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Stefan Levitsky vs Alexander Alekhine
Alekhine - Levitsky (1913), St Petersburg RUE, rd 9, Mar-13
Ponziani Opening: Leonhardt Variation (C44)  ·  0-1

ANALYSIS [x]

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Kibitzer's Corner
Sep-29-04
Premium Chessgames Member
  Gypsy: Perhaps somebody can help: If there is a profound idea behind <39...Ra8?!>, I do not see it. All I see is that 40.Bg2(!) could have retained the extra bishop for White and thus gave him a decisive advantage. Black's attack in variations like (i) 40...Ra2+ 41.Kd1 Qa1+ 42. Ke2, or (ii) 40...Qa1!? 41.d4! Ra2+ 42.Kd3 Qb1 43.Ke2 just fizzles and dies out. In contrast, game <40.d4? Qxf1 41.dxc5? Ra2+> returns the bishop and throws in also the White rook as an interest. What am I missing?
Sep-29-04
Premium Chessgames Member
  Gypsy: Also, why didn't White 3-peat position by 50.Kc4? He was a rook down for god sake!
Sep-29-04  Tartalacreme: 40.Bg2 Qa1 (Ra2+ 41.Kd1 Qf1+ 42.Bxf1) 41.d4 c4! 42.bxc4 Ra3 (black threatens Rc3# and white has to give the queen to parry the threat

43.Rd3 Ra2+
43.Rd1 Qc3+)

However the position is far from clear after 43.Qd3! as white has rook, bishop and a couple of passed pawns for the queen.

Sep-29-04  clocked: <Gypsy> profound? The idea is simply to attack the king. What else do you want? 40.Bg2 Qa1 41.d4 c4! 42.bxc4 Ra3 and white has no advantage at all.
Sep-29-04  sagahelten: After 40.Bg2 Qa1 41.d4 c4! 42.bxc4 Ra3, the best thing black can get out of the position is a draw! And yes, Gypsy, white could have forced the draw by 50. Kc4!!
Sep-29-04  marekg248: I think the reason why white didn't play 50.Kc4 after which the game would be drawn is that he was still believing that he was going to win! Look at the march of d pawn, he probably trusted in the power of connected passed pawns. He could have made it, had black played passively, but 55...♕f6+ made all his hopes vanish.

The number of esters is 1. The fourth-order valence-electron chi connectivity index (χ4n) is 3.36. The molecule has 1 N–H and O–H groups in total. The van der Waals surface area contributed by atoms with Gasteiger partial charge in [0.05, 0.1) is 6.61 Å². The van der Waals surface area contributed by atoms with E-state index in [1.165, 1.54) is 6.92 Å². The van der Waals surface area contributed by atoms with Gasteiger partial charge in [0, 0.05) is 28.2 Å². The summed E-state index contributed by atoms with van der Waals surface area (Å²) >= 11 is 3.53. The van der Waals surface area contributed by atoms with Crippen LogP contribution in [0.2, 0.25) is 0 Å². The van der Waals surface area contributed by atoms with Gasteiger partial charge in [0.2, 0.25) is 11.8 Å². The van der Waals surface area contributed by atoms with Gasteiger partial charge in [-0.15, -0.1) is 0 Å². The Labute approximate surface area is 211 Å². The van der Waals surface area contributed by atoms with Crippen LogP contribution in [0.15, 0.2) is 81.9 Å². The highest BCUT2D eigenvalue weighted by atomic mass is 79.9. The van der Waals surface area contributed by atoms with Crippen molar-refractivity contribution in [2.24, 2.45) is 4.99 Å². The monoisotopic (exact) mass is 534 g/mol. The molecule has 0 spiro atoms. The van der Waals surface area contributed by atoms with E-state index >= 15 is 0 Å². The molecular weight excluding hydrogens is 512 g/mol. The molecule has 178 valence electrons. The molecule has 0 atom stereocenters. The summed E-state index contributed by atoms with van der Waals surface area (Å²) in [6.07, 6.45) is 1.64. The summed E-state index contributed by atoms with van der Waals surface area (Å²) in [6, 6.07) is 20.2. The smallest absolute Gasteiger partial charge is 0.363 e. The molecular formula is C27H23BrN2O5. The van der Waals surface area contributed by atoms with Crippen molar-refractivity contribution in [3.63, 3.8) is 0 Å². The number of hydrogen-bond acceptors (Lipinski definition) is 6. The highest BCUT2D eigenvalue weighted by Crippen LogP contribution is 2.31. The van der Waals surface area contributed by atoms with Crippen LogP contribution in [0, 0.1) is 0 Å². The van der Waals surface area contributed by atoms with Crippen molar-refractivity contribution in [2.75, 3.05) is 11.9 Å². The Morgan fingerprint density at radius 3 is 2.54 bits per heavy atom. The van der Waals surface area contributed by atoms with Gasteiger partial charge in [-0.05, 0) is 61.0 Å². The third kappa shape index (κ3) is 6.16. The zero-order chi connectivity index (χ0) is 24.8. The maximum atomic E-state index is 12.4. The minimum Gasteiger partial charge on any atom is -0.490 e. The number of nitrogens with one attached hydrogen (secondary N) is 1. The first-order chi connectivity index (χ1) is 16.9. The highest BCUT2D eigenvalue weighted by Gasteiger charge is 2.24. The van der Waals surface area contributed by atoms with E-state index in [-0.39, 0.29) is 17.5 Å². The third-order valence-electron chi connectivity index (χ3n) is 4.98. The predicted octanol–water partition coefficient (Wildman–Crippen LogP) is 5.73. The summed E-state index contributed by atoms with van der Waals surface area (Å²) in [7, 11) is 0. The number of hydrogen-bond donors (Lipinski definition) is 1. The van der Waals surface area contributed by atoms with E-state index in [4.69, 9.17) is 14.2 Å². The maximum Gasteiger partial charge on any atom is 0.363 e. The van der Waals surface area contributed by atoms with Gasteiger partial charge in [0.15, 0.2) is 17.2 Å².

Sep-29-04
Premium Chessgames Member
  Gypsy: <All> Thanks a lot for the help!! Of course I knew I was making a tactical oversight, but for a dear life I could not find it.

Now I know: After <40.Bg2 Qa1 41.d4>, I was discarting <41...c4!> because I eroneously thought that the pawn was exposed to the queen (Qxc4). It was a side effect of the order in which I examined the variations. I examined the continuation 41...cxd4 first and then I failed to mentally replace the white pawn to d4.

I do not quite know how best to prevent mental errors like this. I will figure out some book-keeping scheme (to prevent such mixing of variations). But the hard part will be for the scheme to take hold and become a natural thinking habit...

As for the <50.Qe8?!>, I mainly wanted highlight the fighting balls Levitsky shows in the game.

Nov-24-04  johnwgoes: I don't understand why black didn't make 37. ...Bxg2.
Nov-24-04  Knezh: 38. Qxf5
Dec-14-14  TheFocus: Match Game 9 played in St. Petersburg, Russia on March 13, 1913.

Alekhine won the match by a score of +7=0-3.

Jun-15-19  mifralu: Different move order and additional moves
<
44. Kb5 Qd1 45. Kc4 Qc1+ 46. Kb5 Qd1 47. Kc4 Qc1+ 48. Kb5 Qd1 49. Kc4 Qf1+ 50. Kb4 Qa1 51. Kc4 Qf1+ 52. Kb4 Qa1 53. Qe8+ Kg7 54. d6 Qd4+ 55. Kb5 Rb2 56. Kc6 Rxb3 57. d7 Rd3 58. Qe7 Qf6+ 59. Qxf6+ Kxf6 0-1 >

< Skinner&Verhoeven, Alexander Alekhine's Chess Games 1902-1946, pp. 78-79 >

Correction slip submitted.

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